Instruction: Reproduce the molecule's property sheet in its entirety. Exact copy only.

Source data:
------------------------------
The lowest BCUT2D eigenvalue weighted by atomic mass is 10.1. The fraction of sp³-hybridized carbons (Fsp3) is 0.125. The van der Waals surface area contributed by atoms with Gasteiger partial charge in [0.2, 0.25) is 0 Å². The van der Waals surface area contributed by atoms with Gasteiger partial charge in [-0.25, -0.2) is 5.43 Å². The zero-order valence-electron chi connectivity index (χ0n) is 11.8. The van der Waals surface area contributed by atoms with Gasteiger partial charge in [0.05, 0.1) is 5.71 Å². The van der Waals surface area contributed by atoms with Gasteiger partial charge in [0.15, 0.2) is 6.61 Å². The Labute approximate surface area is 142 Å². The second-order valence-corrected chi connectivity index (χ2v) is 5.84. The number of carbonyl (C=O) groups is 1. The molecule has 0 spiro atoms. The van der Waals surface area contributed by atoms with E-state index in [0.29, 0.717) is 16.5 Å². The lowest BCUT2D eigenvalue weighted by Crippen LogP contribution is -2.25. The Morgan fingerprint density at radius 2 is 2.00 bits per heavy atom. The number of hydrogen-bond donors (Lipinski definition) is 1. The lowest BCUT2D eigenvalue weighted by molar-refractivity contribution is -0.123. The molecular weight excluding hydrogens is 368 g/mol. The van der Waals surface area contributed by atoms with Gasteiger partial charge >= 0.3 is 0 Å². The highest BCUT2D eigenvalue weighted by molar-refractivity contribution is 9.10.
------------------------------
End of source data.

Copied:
The lowest BCUT2D eigenvalue weighted by atomic mass is 10.1. The fraction of sp³-hybridized carbons (Fsp3) is 0.125. The van der Waals surface area contributed by atoms with Gasteiger partial charge in [0.2, 0.25) is 0 Å². The van der Waals surface area contributed by atoms with Gasteiger partial charge in [-0.25, -0.2) is 5.43 Å². The zero-order valence-electron chi connectivity index (χ0n) is 11.8. The van der Waals surface area contributed by atoms with Gasteiger partial charge in [0.05, 0.1) is 5.71 Å². The van der Waals surface area contributed by atoms with Gasteiger partial charge in [0.15, 0.2) is 6.61 Å². The Labute approximate surface area is 142 Å². The second-order valence-corrected chi connectivity index (χ2v) is 5.84. The number of carbonyl (C=O) groups is 1. The molecule has 0 spiro atoms. The van der Waals surface area contributed by atoms with E-state index in [0.29, 0.717) is 16.5 Å². The lowest BCUT2D eigenvalue weighted by Crippen LogP contribution is -2.25. The Morgan fingerprint density at radius 2 is 2.00 bits per heavy atom. The number of hydrogen-bond donors (Lipinski definition) is 1. The lowest BCUT2D eigenvalue weighted by molar-refractivity contribution is -0.123. The molecular weight excluding hydrogens is 368 g/mol. The van der Waals surface area contributed by atoms with Gasteiger partial charge >= 0.3 is 0 Å². The highest BCUT2D eigenvalue weighted by molar-refractivity contribution is 9.10.